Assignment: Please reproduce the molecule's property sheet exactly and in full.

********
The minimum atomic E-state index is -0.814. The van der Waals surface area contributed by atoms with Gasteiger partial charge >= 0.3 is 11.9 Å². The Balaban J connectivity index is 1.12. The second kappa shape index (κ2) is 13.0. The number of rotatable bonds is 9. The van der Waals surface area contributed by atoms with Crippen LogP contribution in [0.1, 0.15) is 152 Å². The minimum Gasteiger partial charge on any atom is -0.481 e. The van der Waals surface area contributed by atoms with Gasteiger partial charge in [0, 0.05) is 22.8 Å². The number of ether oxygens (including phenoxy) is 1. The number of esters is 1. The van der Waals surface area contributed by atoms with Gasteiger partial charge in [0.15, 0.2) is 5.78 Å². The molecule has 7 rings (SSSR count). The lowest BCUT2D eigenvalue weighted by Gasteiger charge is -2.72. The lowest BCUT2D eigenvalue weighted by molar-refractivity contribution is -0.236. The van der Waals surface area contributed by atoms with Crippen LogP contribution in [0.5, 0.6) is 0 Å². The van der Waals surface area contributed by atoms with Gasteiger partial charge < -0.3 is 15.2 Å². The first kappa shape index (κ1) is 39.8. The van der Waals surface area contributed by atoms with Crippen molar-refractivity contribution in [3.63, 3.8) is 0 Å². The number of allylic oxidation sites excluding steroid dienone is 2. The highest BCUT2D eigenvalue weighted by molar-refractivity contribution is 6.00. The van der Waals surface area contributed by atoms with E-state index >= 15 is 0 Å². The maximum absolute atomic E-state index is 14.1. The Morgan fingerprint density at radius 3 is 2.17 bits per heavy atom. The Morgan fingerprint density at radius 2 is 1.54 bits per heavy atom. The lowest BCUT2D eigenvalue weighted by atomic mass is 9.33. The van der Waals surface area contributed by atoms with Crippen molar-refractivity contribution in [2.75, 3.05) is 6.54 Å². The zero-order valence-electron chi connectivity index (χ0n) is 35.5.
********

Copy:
The minimum atomic E-state index is -0.814. The van der Waals surface area contributed by atoms with Gasteiger partial charge >= 0.3 is 11.9 Å². The Balaban J connectivity index is 1.12. The second kappa shape index (κ2) is 13.0. The number of rotatable bonds is 9. The van der Waals surface area contributed by atoms with Crippen LogP contribution in [0.1, 0.15) is 152 Å². The minimum Gasteiger partial charge on any atom is -0.481 e. The van der Waals surface area contributed by atoms with Gasteiger partial charge in [0, 0.05) is 22.8 Å². The number of ether oxygens (including phenoxy) is 1. The number of esters is 1. The van der Waals surface area contributed by atoms with Gasteiger partial charge in [0.15, 0.2) is 5.78 Å². The molecule has 7 rings (SSSR count). The lowest BCUT2D eigenvalue weighted by Gasteiger charge is -2.72. The lowest BCUT2D eigenvalue weighted by molar-refractivity contribution is -0.236. The van der Waals surface area contributed by atoms with Crippen LogP contribution in [0.5, 0.6) is 0 Å². The van der Waals surface area contributed by atoms with Gasteiger partial charge < -0.3 is 15.2 Å². The first kappa shape index (κ1) is 39.8. The van der Waals surface area contributed by atoms with Crippen molar-refractivity contribution in [3.63, 3.8) is 0 Å². The number of allylic oxidation sites excluding steroid dienone is 2. The highest BCUT2D eigenvalue weighted by molar-refractivity contribution is 6.00. The van der Waals surface area contributed by atoms with E-state index >= 15 is 0 Å². The maximum absolute atomic E-state index is 14.1. The Morgan fingerprint density at radius 3 is 2.17 bits per heavy atom. The Morgan fingerprint density at radius 2 is 1.54 bits per heavy atom. The lowest BCUT2D eigenvalue weighted by atomic mass is 9.33. The van der Waals surface area contributed by atoms with Crippen molar-refractivity contribution in [2.75, 3.05) is 6.54 Å². The zero-order valence-electron chi connectivity index (χ0n) is 35.5.